CreditCreditKayana Szymczak for The New York Times
CAMBRIDGE, Mass. — There’s a new war raging in health care, with hundreds of millions of dollars at stake and thousands of lives in the balance. The battle, pitting drug companies against doctors and patient advocates, is being fought over the unlikeliest of substances: human excrement.
The clash is over the future of fecal microbiota transplants, or F.M.T., a revolutionary treatment that has proved remarkably effective in treating Clostridioides difficile, a debilitating bacterial infection that strikes 500,000 Americans a year and kills 30,000.
The therapy transfers fecal matter from healthy donors into the bowels of ailing patients, restoring the beneficial works of the community of gut microbes that have been decimated by antibiotics. Scientists see potential for using these organisms to treat diseases from diabetes to cancer.
At the heart of the controversy is a question of classification: Are the fecal microbiota that cure C. diff a drug, or are they more akin to organs, tissues and blood products that are transferred from the healthy to treat the sick? The answer will determine how the Food and Drug Administration regulates the procedure, how much it costs and who gets to profit.
In 2013, the F.D.A. announced a draft decision to regulate the therapy as a new drug but said it would continue to study the matter before reaching a final decision — which is expected to happen soon. Critics say that approach is based on outdated science and could lead to increased costs for patients, most of whom currently rely on a nonprofit stool bank in Cambridge. At stake, some researchers says, is the future of pioneering therapies that harness the human microbiome — the trillions of organisms that colonize the body and are increasingly seen as critical for healthy brain development and immune function.
“People have good reason to worry because for many patients, fecal transplants are a matter of life and death,” said Catherine Duff, founder of the Fecal Transplant Foundation, a patients group. “The concern is that corporate greed will get in the way of patient access.”
As the F.D.A. nears a final decision, both sides are ramping up the pressure. More than 40 prominent gastroenterologists and infectious disease doctors recently wrote to the agency, urging it to rethink its approach.
Dr. Alexander Khoruts, a gastroenterologist at the University of Minnesota, said he feared the F.D.A. was favoring the interests of what he calls the “poop drug cartel,” a group of companies seeking approval for new ways to deliver the active ingredients in transplanted feces. Three of the companies, Rebiotix, Seres Therapeutics and Vedanta Biosciences, have raised tens of millions of dollars from investors and they recently formed an association to advance their interests with the F.D.A.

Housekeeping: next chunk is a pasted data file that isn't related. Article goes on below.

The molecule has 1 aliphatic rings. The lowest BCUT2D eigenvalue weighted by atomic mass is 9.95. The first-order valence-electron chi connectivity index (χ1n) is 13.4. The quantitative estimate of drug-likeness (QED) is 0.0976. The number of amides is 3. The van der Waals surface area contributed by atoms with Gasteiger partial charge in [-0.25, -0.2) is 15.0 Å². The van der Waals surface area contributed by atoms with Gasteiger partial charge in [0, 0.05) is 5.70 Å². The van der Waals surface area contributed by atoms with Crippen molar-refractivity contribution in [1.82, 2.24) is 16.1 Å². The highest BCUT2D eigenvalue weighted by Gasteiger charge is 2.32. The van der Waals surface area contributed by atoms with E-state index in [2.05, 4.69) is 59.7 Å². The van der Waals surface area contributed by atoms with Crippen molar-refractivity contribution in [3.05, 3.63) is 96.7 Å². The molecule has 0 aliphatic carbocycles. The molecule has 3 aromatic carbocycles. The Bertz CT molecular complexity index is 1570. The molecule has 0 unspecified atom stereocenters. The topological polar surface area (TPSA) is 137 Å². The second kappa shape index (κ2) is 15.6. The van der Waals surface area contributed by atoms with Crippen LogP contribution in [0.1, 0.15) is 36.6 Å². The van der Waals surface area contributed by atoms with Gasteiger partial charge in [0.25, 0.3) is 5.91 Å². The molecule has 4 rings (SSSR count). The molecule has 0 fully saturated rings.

“An obscene amount of money is being thrown around by companies trying to profit off of what nature made,” said Dr. Khoruts. “I don’t think there are clear villains here, but I worry that the regulators are not caught up on the latest science and that the interests of investors may be exceeding those of patients.”
Pharmaceutical executives and some doctors argue that the drug model will help ensure the efficacy and long-term safety of a therapy whose mechanics remain poorly understood.
“The first principle of medicine is do no harm, and at the moment we don’t have a long-term track record of F.M.T.’s adverse effects,” said Dr. Sahil Khanna, an associate professor of gastroenterology at the Mayo Clinic who has conducted industry-funded clinical trials on fecal transplants. “We also need to move away from transferring poo from one person to another.”
Experts in the field of bioethics and many doctors are pressing the F.D.A. to come up with a new regulatory category that reflects the groundbreaking nature of microbiota therapies.
Much like the fight over prescription drug prices, the “poop wars,” as one doctor described it, mirrors long-running tensions in American health care between pharmaceutical companies and patients.
Human feces, it turns out, are a potential gold mine, for both medical researchers and drug makers.
According to the analytical firm GlobalData, the market for drug-based treatments for C. diff is expected to reach $1.7 billion by 2026, up from $630 million in 2016. The growth is tied to soaring rates of C. diff, which parallel the overuse of antibiotics, leaving patients more vulnerable to the infection.
Inspired by the success of fecal transplants for C. diff, scientists are racing to develop similar treatments for an array of ailments and disorders, among them obesity, autism, ulcerative colitis, and Alzheimer’s and Parkinson’s diseases.
Investors, too, have taken note, and they are pouring tens of millions of dollars into start-ups chasing the next microbiota breakthrough.
“The whole field is screaming forward faster than anyone could have imagined,” said Lee A. Jones, chief executive of Rebiotix, which is testing two products to treat C. diff. “The microbiome has the potential to change the way we look at and treat disease.”
Such exuberance is a far cry from what researchers experienced when they first tried to sell the curative power of human feces.